Caltrain’s Long-Range Vision Comes into View with New Business Plan
Caltrain, the seventh-largest commuter railroad in the country, released its draft Service Vision for the next 20-plus years of service on the line. During a recent live YouTube Town Hall event, Caltrain staff highlighted the improvements in service, capacity and connectivity that the plan entails. The draft Caltrain Business Plan 2040 Service Vision aims to ensure that Caltrain can continue to provide the greatest value possible to its riders and the Bay Area well into the future.
VTA Board Approves 2019 New Transit Service Plan
The Santa Clara Valley Transportation Authority (VTA) is developing a new transit service plan that will be implemented when BART service to Santa Clara County begins in fall 2019. In 2017, VTA adopted the Next Network Plan, which was a from-scratch redesign of the transit network that aimed to increase ridership and improve VTA’s cost-effectiveness by expanding the network of frequent routes. To review the plan, visit newtransitplan.vta.org/final-plan-home.
Southern California Regional Update
Update on Transforming LA Union Station, Rosecrans/Marquardt Grade Separation
The California High-speed Authority (Authority) is investing in major Southern California rail infrastructure projects that that will accommodate future high-speed rail service in the region. Both the Rosecrans/Marquardt Avenue Grade Separation Project in the City of Santa Fe Springs and the Link Union Station (Link US) Project at Los Angeles Union Station (LAUS) are on track to deliver vastly improved passenger experiences aimed at meeting the region’s long-term transportation needs, the centerpiece of which will be clean, electrified high-speed rail.
LAUS Link US Update
Los Angeles County Metropolitan Transportation Authority (Metro) completed the State’s environmental clearance on its Link US project in July. Designed to meet long-term regional rail needs at LAUS, Link US will now be implemented in two phases — Phase A and Phase B, an estimated $2.5 billion investment. Metro is developing the 35% preliminary engineering design for Phase A of the project totaling approximately $950 million. This phase includes two new run-through tracks on a new viaduct that will accommodate up to nine run-through tracks over Highway 101. This also includes right-of-way acquisition, utility relocation and street improvements, and active transportation improvements. Metrolink, in collaboration with Metro, is working on final design for signal and communication improvements in LAUS as part of Link US Phase A.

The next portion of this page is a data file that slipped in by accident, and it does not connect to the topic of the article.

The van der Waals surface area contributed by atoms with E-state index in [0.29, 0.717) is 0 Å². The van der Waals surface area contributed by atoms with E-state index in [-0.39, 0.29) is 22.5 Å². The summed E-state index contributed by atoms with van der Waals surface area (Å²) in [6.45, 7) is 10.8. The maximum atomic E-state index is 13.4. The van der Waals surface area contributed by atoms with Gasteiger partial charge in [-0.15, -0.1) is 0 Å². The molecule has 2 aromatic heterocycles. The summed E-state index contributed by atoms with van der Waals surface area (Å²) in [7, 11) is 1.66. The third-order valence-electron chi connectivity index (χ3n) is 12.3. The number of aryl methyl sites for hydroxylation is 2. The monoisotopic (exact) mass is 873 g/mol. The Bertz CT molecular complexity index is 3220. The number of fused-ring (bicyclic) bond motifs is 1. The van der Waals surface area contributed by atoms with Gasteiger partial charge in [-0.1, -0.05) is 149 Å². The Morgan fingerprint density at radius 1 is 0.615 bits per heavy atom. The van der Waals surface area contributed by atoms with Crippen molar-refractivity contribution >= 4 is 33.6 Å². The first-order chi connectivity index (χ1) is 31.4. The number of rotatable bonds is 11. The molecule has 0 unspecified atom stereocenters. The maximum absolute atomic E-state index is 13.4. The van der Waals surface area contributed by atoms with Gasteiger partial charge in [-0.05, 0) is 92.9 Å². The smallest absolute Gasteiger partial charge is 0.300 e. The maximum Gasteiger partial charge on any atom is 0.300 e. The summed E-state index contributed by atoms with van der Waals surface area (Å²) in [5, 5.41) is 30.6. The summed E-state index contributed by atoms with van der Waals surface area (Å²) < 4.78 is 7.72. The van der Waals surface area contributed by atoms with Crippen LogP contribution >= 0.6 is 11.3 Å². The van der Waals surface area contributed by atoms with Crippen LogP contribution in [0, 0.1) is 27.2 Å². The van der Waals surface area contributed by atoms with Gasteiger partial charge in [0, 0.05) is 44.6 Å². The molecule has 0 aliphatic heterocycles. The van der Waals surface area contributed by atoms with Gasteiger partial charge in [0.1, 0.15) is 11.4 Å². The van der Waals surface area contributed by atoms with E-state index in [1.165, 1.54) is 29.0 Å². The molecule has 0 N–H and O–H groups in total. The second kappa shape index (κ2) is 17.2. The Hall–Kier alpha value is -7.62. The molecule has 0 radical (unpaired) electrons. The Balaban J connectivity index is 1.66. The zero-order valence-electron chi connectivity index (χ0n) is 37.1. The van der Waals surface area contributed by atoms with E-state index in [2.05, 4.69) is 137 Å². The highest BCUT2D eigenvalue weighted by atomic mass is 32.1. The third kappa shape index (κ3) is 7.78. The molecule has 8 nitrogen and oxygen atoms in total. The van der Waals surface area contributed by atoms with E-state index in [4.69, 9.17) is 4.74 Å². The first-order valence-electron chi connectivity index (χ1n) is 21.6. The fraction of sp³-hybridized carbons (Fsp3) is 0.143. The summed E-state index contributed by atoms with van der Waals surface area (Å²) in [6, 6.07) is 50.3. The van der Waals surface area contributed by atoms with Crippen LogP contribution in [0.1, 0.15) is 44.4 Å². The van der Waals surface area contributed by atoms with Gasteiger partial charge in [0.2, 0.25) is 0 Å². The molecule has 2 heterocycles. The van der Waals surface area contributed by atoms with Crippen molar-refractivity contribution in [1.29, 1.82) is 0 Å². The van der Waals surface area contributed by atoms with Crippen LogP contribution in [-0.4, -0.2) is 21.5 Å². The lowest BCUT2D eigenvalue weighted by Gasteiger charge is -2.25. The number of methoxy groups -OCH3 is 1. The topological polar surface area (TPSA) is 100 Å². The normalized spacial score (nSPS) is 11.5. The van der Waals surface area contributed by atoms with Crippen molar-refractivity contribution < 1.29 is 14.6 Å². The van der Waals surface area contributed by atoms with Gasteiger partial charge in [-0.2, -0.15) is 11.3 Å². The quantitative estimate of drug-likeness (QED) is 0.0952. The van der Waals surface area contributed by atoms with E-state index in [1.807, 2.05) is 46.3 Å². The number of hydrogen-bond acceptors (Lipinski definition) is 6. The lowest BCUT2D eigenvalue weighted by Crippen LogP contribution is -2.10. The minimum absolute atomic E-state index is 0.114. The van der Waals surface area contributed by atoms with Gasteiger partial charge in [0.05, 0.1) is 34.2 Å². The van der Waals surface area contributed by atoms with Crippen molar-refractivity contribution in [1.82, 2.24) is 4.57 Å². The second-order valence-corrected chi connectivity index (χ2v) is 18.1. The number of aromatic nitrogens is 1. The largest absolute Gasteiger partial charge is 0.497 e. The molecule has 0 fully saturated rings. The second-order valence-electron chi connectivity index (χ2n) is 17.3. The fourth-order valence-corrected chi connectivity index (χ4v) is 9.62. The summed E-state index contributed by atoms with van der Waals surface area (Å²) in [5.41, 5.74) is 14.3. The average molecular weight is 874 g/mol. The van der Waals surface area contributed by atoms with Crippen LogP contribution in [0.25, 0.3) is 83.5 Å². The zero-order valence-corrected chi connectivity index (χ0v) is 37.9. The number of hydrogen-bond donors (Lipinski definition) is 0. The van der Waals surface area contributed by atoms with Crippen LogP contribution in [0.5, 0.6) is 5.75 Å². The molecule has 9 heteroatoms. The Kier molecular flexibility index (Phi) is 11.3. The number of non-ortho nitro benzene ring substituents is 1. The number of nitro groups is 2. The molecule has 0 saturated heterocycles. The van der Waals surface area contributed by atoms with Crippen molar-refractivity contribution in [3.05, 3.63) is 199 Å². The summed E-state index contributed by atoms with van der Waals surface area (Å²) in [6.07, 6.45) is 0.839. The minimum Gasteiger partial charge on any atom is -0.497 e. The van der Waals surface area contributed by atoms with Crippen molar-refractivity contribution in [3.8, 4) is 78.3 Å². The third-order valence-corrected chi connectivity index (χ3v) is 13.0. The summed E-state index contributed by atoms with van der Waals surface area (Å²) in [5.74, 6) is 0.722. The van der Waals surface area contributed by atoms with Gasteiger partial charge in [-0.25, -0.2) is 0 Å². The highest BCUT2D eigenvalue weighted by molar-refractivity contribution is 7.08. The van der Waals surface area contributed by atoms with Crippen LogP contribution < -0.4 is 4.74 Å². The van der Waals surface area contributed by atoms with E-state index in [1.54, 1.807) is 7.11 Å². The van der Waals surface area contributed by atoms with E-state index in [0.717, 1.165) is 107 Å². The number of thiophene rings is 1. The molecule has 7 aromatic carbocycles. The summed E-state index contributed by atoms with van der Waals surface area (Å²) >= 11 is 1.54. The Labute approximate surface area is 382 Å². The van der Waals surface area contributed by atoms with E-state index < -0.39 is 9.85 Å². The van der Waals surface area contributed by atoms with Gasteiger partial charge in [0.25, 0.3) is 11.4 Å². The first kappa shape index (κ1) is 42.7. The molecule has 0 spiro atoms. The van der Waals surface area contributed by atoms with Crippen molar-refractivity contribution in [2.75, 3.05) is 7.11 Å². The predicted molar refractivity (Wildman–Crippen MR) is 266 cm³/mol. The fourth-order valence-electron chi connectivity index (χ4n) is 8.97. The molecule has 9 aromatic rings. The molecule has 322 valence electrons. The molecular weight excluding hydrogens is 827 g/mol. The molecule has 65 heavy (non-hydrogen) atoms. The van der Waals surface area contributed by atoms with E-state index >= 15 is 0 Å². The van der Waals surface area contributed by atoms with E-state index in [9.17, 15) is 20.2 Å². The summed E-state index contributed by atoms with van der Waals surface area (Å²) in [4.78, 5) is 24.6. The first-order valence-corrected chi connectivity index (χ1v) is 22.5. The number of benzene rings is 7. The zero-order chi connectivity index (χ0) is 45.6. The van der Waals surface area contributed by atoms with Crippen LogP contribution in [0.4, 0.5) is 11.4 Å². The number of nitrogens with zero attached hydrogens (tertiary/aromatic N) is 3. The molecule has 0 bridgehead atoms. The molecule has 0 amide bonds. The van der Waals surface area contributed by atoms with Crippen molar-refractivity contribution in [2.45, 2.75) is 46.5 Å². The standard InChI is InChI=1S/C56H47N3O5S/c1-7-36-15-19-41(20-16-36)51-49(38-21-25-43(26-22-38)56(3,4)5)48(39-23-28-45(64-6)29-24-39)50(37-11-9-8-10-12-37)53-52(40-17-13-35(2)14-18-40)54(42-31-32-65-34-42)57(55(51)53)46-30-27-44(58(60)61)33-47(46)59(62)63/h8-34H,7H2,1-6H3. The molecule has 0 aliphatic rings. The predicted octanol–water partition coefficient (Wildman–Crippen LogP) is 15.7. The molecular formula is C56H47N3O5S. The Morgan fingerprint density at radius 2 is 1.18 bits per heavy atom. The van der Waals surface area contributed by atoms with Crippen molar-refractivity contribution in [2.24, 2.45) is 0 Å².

While Phase A of the Link US project is funded and will enhance transit connectivity in the Southern California region, Phase B is the full build-out of the Link US project to significantly increase rail service capacity at LAUS by up to 60% to accommodate the planned growth of commuter and inter-city rail services along with the future California high-speed rail service.
In 2017, the Authority’s Board of Directors approved up to $18 million to help fund engineering and technical studies and to environmentally clear a range of investments to help modernize and integrate high-speed rail at LAUS. The Authority plans to build on the successes to date and will continue to work with our regional partners to direct the remaining $423 million Southern California MOU funds to the Link US Project.
Rosecrans/Marquardt Grade Separation Update
Located in the City of Santa Fe Springs, the Rosecrans/Marquardt Grade Separation Project will vastly improve the safety and traffic flow of the intersection, a grade crossing traversed by more than 112 freight and passenger trains, and 45,000 vehicles in a 24-hour period. With such heavy through traffic, this intersection has been identified by the California Public Utilities Commission as one of the most hazardous grade crossing in the state. Providing a grade separation will significantly boost safety, eliminate delays and improve the environment.
The Rosecrans/Marquardt Grade Separation project design will approach a 90% level of completion by this fall. In parallel, the right-of-way acquisition process continues and all property acquisitions for this project are on schedule for completion by summer 2020. Metro will begin early demolition in November 2019 to accommodate Southern California Edison’s work of relocating two 110-foot steel power poles, which is expected to be completed by summer 2020. The project’s environmental assessment report was approved in May 2018 and a separate Finding of No Significant Impact report was approved in November 2018 which allowed for Metro to complete the National Environmental Policy Act clearance for this project. In May of 2018, the Authority and Metro announced the approval of a joint funding agreement that allocates $76.7 million in Proposition 1A bond funds toward the project. This contribution will be matched by other local funding sources to complete the $155.3 million project.
Watch the Authority’s video about the Rosecrans-Marquardt Grade Separation Project.
Anaheim-based tree maintenance company strengthens communities — one tree at a time
From October 2018 to the end of planting season in May, West Coast Arborists, Inc. arborists and volunteers hosted 21 tree planting events or workshops in primarily low-income and disadvantaged California communities near the future high-speed rail alignment.
Yes, in My Backyard: Plant a Tree this fall
Take green action! A residential tree planting program — in coordination with the California Urban Forests Council and the cities of Buena Park, Duarte, West Covina, Hawaiian Gardens, Alhambra, Anaheim and Santa Ana — is planned for the fall. Residents can sign up at the online portal, Community Canopy, for a tree to be planted on their property.
Sponsored by the California High-Speed Rail Authority’s Urban Forestry Program, benefiting all Californians for future generations to come, the program is administered through the California Department of Forestry and Fire Protection for Urban Forestry Services (CAL FIRE) to deliver carbon sequestering trees that improve air quality. More than 1,100 trees have been planted in public places by Southern California residents in eight cities since early spring 2019 with the program continuing again this Fall toward the goal of planting 4,000 trees across the state.